# Homework Help: Differential Equation Separable Variables

1. May 17, 2010

### MisterMan

Hi all, I have a first order separable differential equation that I find a little difficult to solve. The question is from an old maths exam paper from my country. The book I obtained it from only has the answer, but I'd really like to know how to obtain the correct general solution. Okay, here is the question :

1. A large population of N individuals contains, at time t = 0, just one individual with a contagious disease. Assume that the spread of the disease is governed by the equation

$$\frac{dN}{dt} = k (N-n)n$$

where $$n(t)$$ is the the number of infected individuals after a time t days and k is a constant.

a) Find n explicitly as a function of t.

Part a) gives me a hint telling me to rewrite $$\frac{1}{[(N-n)n]}$$ as the partial fractions $$\frac{1}{N}(\frac{1}{N-n} + \frac{1}{n})$$. I manage to work this out, and I obtain this :

$$\int \frac{1}{N}(\frac{1}{N-n} + \frac{1}{n})dN = \int kdt$$

But I got stuck here as I'm not sure how to go about this as all attempts give me more than one form of n, one of n and one of e to the power of n. I had a look at the back of the book and the answer gives :

$$n = \frac{Ne^{Nkt}}{N - 1 + e^{Nkt}}$$

So this gave me some help, so in the end I had this :

$$\int (\frac{1}{N-n} + \frac{1}{n})dN = \int Nkdt$$

But I am not sure how to get just one n term because I don't get anywhere near the result that I am looking for when I integrate both sides.

2. May 17, 2010

### Cyosis

First I assume $$\frac{dN}{dt} = k (N-n)n$$ should be $$\frac{dn}{dt} = k (N-n)n$$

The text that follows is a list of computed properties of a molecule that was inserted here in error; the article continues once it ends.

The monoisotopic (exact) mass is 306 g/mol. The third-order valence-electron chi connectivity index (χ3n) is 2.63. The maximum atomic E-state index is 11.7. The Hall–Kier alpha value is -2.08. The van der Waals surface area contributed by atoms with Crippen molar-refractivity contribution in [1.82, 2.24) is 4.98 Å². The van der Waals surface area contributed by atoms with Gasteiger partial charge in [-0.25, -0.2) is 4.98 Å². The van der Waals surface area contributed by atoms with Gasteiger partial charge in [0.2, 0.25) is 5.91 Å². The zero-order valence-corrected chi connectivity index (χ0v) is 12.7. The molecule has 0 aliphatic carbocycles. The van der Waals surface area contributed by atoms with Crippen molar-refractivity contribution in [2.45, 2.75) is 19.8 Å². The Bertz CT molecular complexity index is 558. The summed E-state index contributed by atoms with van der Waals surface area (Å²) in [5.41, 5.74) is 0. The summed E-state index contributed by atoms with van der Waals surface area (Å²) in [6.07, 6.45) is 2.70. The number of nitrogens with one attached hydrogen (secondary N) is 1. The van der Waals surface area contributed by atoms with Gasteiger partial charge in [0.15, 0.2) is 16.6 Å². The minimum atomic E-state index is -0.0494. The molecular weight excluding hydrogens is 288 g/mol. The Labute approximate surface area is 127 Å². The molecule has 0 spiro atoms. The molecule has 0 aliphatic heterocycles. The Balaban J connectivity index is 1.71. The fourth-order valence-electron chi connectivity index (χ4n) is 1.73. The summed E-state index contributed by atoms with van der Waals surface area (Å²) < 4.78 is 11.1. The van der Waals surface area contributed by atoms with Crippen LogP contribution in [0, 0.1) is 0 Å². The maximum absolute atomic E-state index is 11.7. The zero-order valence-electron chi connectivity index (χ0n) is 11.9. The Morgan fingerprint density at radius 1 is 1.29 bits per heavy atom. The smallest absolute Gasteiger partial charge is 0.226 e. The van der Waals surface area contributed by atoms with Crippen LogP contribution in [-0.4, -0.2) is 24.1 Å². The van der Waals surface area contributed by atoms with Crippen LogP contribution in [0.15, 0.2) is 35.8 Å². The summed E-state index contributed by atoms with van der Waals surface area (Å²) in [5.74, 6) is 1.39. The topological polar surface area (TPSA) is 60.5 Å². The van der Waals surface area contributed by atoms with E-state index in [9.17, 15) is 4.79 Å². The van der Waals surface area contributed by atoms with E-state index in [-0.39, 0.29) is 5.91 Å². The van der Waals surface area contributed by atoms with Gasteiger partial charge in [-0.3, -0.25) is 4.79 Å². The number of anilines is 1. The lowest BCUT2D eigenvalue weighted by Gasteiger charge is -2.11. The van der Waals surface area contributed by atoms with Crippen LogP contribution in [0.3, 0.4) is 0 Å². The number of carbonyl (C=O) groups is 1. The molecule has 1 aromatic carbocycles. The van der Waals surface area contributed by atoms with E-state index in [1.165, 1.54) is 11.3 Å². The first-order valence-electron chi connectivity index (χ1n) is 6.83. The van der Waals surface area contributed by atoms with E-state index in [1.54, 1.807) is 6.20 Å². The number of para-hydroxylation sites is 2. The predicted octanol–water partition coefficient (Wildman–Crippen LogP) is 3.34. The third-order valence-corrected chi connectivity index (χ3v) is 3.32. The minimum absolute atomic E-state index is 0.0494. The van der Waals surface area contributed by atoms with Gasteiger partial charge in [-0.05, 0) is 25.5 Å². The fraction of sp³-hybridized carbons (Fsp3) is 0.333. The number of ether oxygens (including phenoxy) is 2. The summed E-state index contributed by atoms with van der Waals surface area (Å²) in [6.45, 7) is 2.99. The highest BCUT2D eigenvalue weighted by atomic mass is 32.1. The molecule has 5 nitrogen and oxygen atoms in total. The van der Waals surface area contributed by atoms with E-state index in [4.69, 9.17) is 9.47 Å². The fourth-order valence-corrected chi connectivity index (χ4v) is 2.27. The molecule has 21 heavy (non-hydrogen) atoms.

What is N, and why are you differentiating and integrating over N? From your problem statement N seems to be a constant.

$$\int (\frac{1}{N-n} + \frac{1}{n})dN = \int Nkdt$$

You are making a mess when it comes to N and n. One is a constant the other is a function.

Last edited: May 17, 2010
3. May 17, 2010

### MisterMan

N is the number of individuals in the population.

No, I took that right from the book, this is what is confusing me, should I assume the book is wrong and it should be $$\frac{dn}{dt}$$?

4. May 17, 2010

### Staff: Mentor

I believe that the original differential equation should be
$$\frac{dn}{dt} = k (N-n)n$$

In this equation N and k are constants, and n = n(t) is the number of infected individuals.

5. May 17, 2010

### MisterMan

Thanks Mark and Cyosis, you two have been a terrific help! I did what you both suggested and used $$\frac{dn}{dt}$$ this time, and it gave me the correct answer. I really appreciate the help, I was so frustrated that I couldn't solve this question but now that it has been explained to me that N is a constant it makes so much sense. I'm away to change the case of that n now , Thanks again.